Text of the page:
Cold com­fort way up north

The ships of the Hur­tigruten line link the most re­mote parts of Nor­way

The Weekend Australian - Travel - - Destination Afloat - PAUL CLEARY

IT is the north­ern sum­mer and I’m trav­el­ling to a long-cher­ished desti­na­tion, Nor­way’s Lo­foten Is­lands, which reach into the cod-spawn­ing waters of the Nor­we­gian Sea like a se­ries of his­tor­i­cal footnotes frozen in time.

The seven is­lands re­tain cen­turies of cod-fish­ing tra­di­tion and while Nor­way has more re­cently em­braced its North Sea oil wealth with some en­thu­si­asm, the pris­tine waters west of th­ese is­lands are off lim­its to ex­plo­ration rigs.

Lo­cated above the 67th par­al­lel, the chain of is­lands now joined by bridges pro­vides a per­fect venue for view­ing the mid­night sun dur­ing the sum­mer months.

I first read about the Lo­fotens while re­search­ing a World War II his­tory about Aus­tralian com­man­dos. As it hap­pened, the Bri­tish of­fi­cer who trained our men, Fred­die Spencer Chap­man, was in­volved in a dar­ing March 1941 raid by Al­lied spe­cial forces on th­ese Nazi-oc­cu­pied is­lands. Lo­foten is­lan­ders still re­mem­ber the Nazi oc­cu­pa­tion, as ev­i­denced by a pri­vately run mu­seum in Svolvaer, the largest town. It boasts a con­fronting col­lec­tion of Nazi uni­forms, in­clud­ing a full-length leather jacket with SS badges.

While dis­tracted by the his­tory and nat­u­ral beauty of this place, how­ever, I drop my­guard when it comes to pay­ing at­ten­tion to the lo­cal ferry timetable.

My hope of catch­ing a Sun­day af­ter­noon ferry back to the main­land to meet a flight to a con­fer­ence evap­o­rates when I meet a more sea­soned trav­eller, Mel­bourne-based engi­neer Ashein Abey­sekara, who has just come from where I am head­ing.

He tells me there’s no such ferry the fol­low­ing day, a Sun­day af­ter­noon, and that if I con­tinue south I am des­tined to be­come com­pletely stranded in one of the most re­mote parts of Nor­way.

Af­ter some quick online check­ing at a cafe, we work out that my only op­tion for get­ting to the main­land on time is to hop aboard a 120-year-old coastal cruise ser­vice, the Hur­tigruten, which means ex­press route in Nor­we­gian.

So, quite by chance, I find my­self on board a medium-sized cruise ship, MS Mid­nat­sol ( mid­night sun), which is part of a ser­vice that de­parts daily from 34 coastal cen­tres to sail along the jagged Nor­we­gian coast­line.

It’s a com­fort­able and stylish ves­sel that car­ries a max­i­mum of 1000 pas­sen­gers. It looks and feels like a clas­sic cruise ship, al­though one that is not too cav­ernous and un­friendly.

Es­tab­lished in 1893 by gov­ern­ment de­cree to im­prove com­mu­ni­ca­tion for the re­mote north, the Hur­tigruten has sur­vived and ex­panded, de­spite the ad­vent of air travel, to be­come a unique form of cruis­ing. Pas­sen­gers can take a seven- night cruise in one go or stop off along the way.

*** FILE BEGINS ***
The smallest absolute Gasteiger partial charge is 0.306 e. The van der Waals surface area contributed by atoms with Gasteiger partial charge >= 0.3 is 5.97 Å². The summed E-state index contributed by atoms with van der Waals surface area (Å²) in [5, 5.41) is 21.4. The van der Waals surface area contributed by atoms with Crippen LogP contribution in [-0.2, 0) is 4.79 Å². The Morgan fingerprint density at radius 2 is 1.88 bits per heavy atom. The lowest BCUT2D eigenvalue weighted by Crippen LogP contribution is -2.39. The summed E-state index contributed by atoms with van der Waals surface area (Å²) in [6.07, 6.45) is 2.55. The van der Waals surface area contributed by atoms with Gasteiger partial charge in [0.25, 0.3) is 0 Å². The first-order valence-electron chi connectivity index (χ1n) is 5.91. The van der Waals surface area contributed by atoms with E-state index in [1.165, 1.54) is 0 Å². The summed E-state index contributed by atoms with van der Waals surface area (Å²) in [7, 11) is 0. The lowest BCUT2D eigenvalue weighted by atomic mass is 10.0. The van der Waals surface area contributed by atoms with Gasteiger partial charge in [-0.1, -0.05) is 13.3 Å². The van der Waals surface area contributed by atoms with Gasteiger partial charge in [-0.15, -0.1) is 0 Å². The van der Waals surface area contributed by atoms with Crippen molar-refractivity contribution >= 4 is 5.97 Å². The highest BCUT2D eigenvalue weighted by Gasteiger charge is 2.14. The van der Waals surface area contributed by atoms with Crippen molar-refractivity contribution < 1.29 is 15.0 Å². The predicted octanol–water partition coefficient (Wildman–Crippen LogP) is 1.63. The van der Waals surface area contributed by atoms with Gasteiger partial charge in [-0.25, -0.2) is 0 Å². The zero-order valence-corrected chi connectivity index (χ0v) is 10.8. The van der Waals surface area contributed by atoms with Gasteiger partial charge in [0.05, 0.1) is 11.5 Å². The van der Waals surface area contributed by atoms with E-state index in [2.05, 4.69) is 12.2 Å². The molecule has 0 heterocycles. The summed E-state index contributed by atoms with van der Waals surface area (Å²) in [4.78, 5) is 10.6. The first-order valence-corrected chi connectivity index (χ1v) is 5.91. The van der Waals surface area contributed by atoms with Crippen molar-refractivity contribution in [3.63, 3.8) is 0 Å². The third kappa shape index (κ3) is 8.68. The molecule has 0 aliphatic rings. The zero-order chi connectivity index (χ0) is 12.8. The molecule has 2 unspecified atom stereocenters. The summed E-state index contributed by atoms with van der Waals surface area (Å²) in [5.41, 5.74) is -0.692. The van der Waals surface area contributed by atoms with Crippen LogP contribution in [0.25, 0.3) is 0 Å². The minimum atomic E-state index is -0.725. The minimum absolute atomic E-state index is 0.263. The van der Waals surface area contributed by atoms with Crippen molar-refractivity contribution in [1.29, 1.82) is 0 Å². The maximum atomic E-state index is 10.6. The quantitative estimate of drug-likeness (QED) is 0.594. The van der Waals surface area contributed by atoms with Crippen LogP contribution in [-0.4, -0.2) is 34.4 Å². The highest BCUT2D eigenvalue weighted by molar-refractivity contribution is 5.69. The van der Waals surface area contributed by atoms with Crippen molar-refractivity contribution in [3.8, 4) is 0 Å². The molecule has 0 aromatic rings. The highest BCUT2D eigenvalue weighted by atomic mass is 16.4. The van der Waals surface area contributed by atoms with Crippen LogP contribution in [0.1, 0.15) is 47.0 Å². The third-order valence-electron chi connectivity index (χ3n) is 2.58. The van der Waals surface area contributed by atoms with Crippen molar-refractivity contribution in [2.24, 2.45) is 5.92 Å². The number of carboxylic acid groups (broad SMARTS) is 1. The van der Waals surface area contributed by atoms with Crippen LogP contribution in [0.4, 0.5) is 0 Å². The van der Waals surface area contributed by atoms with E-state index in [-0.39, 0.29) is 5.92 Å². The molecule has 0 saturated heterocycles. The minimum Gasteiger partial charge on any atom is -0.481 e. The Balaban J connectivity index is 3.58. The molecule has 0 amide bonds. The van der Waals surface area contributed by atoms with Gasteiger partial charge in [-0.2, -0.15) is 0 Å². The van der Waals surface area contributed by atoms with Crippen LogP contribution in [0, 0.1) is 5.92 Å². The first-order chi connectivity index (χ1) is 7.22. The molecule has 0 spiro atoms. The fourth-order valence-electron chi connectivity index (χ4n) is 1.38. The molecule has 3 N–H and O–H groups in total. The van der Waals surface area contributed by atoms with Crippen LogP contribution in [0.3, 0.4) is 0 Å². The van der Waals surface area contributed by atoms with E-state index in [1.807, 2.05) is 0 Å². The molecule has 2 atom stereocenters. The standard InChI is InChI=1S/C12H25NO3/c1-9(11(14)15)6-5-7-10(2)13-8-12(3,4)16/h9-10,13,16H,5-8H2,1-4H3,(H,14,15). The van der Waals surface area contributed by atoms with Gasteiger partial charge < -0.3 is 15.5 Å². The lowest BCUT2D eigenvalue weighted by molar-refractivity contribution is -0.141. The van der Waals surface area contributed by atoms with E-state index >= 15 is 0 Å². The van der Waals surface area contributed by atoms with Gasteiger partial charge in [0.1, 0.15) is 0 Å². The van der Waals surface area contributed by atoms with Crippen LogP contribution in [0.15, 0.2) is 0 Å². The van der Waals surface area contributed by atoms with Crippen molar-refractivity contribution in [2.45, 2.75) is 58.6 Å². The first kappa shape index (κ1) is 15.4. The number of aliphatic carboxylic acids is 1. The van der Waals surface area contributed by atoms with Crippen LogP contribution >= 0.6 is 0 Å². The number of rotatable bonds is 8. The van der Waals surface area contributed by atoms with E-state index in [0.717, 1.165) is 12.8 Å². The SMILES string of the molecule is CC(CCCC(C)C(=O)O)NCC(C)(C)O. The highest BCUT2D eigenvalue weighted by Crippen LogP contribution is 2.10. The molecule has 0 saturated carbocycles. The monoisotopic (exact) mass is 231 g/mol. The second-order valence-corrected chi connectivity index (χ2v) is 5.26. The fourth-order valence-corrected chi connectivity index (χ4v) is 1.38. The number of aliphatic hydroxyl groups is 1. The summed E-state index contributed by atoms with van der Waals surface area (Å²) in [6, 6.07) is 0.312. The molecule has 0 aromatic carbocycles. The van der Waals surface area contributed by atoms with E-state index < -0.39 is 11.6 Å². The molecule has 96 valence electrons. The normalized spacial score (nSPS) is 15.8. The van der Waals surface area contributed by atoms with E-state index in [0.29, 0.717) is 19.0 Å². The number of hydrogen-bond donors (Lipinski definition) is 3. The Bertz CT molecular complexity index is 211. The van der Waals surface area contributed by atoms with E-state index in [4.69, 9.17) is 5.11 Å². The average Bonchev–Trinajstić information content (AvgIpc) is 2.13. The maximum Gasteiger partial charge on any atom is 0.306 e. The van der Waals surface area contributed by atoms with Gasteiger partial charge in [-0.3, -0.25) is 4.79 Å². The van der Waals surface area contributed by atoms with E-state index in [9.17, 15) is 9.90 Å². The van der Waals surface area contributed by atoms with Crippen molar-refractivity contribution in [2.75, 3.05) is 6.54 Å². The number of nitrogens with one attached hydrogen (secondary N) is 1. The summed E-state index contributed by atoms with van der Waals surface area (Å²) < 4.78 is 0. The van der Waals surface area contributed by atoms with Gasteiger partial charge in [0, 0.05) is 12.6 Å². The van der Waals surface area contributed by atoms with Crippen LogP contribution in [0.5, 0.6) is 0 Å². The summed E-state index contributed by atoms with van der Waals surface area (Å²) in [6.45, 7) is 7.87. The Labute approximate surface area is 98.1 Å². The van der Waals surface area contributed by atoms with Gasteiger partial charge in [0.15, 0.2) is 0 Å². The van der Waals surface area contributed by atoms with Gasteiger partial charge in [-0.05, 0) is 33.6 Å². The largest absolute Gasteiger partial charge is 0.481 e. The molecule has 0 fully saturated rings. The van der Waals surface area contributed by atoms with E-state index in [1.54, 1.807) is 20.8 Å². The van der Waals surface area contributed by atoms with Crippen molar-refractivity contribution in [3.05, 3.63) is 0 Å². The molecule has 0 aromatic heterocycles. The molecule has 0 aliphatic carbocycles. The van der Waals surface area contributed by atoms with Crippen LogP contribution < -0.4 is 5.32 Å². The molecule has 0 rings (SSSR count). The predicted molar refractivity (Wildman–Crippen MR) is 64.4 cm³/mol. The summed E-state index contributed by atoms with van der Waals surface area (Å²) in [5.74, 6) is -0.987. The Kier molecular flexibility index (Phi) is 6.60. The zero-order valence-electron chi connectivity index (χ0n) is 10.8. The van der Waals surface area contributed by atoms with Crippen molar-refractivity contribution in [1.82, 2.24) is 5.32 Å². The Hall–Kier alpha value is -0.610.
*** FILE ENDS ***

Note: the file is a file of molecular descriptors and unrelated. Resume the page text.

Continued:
The cruise is so flex­i­ble that I don’t have to book online — I turn up at the ship’s re­cep­tion desk and buy a ticket for the overnight cruise.

Abey­sekara, who rates Nor­way as per­haps the most beau­ti­ful part of the world he has seen on his year-long trip, tells me, ‘ ‘ It’s fun­da­men­tally a hop on, hop off cruise ship that stops at each town twice a day — once in each di­rec­tion — al­low­ing for a com­pletely flex­i­ble route. A lot of the stops are not very well con­nected by other means of trans­port so this quite of­ten works out to be the best way for mak­ing the jour­ney.’’

Tak­ing the stan­dard seven-day cruise from Ber­gen in the south to the ex­treme north­ern desti­na­tion of Kirkenes, lat­i­tude 70 de­grees, works out at about $400-$500 a per­son a night for a small en­suite cabin with all meals in­cluded. When the cost of get­ting to th­ese re­mote places by other means is con­sid­ered, the cruise be­comes a very rea­son­able means of get­ting around Nor­way.

All but two of the 11 ships in the Hur­tigruten fleet are mod­ern and wellap­pointed ves­sels built in the 1990s and 2000s. I am hooked af­ter my overnight voy­age from Lo­foten and ready for a sec­ond go.

The next cruise, how­ever, is on one of the older ships, MS Vesterlen, which is in need of a re­fit as it ap­proaches its 30th birth­day. The de­sign, how­ever, of­fers spec­tac­u­lar 360-de­gree views from a glasshouse bar on the top deck.

The old­est ship in the fleet, MS Lo­foten, which will cel­e­brate its 50th birth­day next year, was re­fur­bished and re­fit­ted in 2003, though most of the orig­i­nal style and at­mos­phere are pre­served. A key de­sign fea­ture of most of th­ese ships is open-air hot tubs on the top deck so pas­sen­gers can sit com­fort­ably out­doors in sub-zero tem­per­a­tures while tow­er­ing ice­bergs pass by.

Another ad­di­tion to the fleet, which is sep­a­rate to the Hur­tigruten ser­vice, is MS Fram, de­signed specif­i­cally for sail­ing in po­lar waters and with most of the 318 pas­sen­gers ac­com­mo­dated in cab­ins.

While the ser­vice may seem like a ves­tige of a by­gone era of cruis­ing, what’s even more re­mark­able about the Hur­tigruten is that it re­mains a prof­itable ser­vice op­er­ated by a listed com­pany. Paul Cleary was a guest of the gov­ern­ment of Nor­way.

MS Mid­nat­sol op­er­ates as a hop-on, hop-off ser­vice along the moun­tain­ous Nor­we­gian coast

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